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February 17

How to Bluebook Cite a Court Case

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As you may know, legal citations are a very important aspect of legal writing and forming persuasive legal arguments. Some of the best paid paralegal positions require paralegals to help attorneys with the legal citations in their court filings. 

One of the most common citations is a court case. Below, we give instruction on how to cite a court case. ​​

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Remember, we have a legal citations workshop (live over Zoom) which ​gives you all the information you need to become a Cite Checking PRO

Citing a Court Case
Citing a court case according to The Bluebook rules involves several components. Here’s a breakdown of how to properly format a citation to a court case:

Citing a court case according to The Bluebook rules involves several components. Here’s a breakdown of how to properly format a citation to a court case:

1. Case Name

  • Format: The case name, or “style of cause,” should be in italics or underlined.
  • Parties: Only the first party on each side of the case is usually included for cases in appellate courts.
  • Abbreviations: Omit most abbreviations and all procedural phrases (like “In re” or “ex parte”) except for “v.” (for versus).
  • Capitalization: Capitalize the principal words.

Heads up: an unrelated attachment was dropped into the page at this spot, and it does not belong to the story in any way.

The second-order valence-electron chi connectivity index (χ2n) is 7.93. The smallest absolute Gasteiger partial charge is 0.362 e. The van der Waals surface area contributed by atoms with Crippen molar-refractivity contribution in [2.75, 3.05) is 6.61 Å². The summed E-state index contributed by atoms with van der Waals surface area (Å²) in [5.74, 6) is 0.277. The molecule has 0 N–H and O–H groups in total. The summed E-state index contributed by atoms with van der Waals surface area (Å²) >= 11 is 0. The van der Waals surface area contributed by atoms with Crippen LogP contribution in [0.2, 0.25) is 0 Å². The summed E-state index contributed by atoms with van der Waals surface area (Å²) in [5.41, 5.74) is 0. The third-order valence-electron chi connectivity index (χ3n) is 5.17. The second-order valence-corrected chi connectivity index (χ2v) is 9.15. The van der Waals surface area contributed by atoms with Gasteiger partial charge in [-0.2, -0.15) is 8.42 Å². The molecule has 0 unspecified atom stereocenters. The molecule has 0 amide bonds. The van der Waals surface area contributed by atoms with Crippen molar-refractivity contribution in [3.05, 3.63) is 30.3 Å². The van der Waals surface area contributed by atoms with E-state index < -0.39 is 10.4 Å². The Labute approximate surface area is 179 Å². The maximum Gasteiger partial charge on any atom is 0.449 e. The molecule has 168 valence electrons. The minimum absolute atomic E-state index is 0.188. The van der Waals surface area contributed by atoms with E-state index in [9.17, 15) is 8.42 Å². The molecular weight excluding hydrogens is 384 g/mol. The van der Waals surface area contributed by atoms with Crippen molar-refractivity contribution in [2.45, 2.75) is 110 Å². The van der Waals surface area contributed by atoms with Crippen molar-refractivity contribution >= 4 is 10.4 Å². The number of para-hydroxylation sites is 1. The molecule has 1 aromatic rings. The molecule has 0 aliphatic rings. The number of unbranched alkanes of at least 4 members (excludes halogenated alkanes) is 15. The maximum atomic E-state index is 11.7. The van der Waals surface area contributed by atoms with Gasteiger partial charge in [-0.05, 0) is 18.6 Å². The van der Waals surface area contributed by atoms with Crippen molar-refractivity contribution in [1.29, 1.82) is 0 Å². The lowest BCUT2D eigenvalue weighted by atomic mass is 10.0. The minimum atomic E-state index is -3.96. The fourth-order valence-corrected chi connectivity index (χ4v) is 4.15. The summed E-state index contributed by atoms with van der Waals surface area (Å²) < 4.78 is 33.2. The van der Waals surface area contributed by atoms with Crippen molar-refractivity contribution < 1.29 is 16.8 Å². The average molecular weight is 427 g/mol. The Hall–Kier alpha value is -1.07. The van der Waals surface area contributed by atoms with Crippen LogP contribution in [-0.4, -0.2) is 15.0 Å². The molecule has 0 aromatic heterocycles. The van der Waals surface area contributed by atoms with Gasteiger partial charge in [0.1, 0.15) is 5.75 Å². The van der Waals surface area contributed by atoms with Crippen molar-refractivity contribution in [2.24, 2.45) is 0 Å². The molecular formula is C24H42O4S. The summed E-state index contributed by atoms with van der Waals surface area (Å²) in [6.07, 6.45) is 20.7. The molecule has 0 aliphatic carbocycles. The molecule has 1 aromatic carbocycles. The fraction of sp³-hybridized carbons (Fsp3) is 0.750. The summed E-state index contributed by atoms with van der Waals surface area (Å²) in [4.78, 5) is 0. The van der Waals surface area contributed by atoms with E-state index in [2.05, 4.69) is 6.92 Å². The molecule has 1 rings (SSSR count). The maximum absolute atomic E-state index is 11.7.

2. Citations (Volume, Reporter, Page Number)

  • Volume: The volume number of the reporter in which the case is published comes first.
  • Reporter: The abbreviated name of the reporter follows the volume number.
  • Page Number: The page number on which the case begins comes after the reporter.
  • Example: 123 F.3d 456 (123 = Volume, F.3d = Federal Reporter, Third Series, 456 = Page Number).

3. Court and Date

  • Court: Add an abbreviation of the court that decided the case (only if the court is not obvious from the reporter).
  • Year: The year of the decision is placed in parentheses at the end.
  • Example: 123 F.3d 456 (9th Cir. 1996)

4. Parenthetical

  • Rule for Parenthetical: A parenthetical may be used to provide additional information about the case, such as the court’s jurisdiction, the decision’s procedural posture, or a brief explanation of the case’s relevance.
  • Placement: The parenthetical comes after the year and is also enclosed in parentheses.
  • (en banc) indicating the full court participated.
  • (affirming denial of a motion to dismiss) to explain the procedural posture or the decision made.

Full Citation Example

Smith v. Jones, 123 F.3d 456 (9th Cir. 1996) (en banc).

This example includes the case name in italics, the volume number, the reporter abbreviation, the page number, the court in abbreviation (if necessary), and the year in parentheses. If applicable, a parenthetical providing additional information about the case is included after the year.

Remember, The Bluebook offers detailed rules for various situations and exceptions, so it’s important to consult it directly for complex cases or for citations to other types of legal materials.


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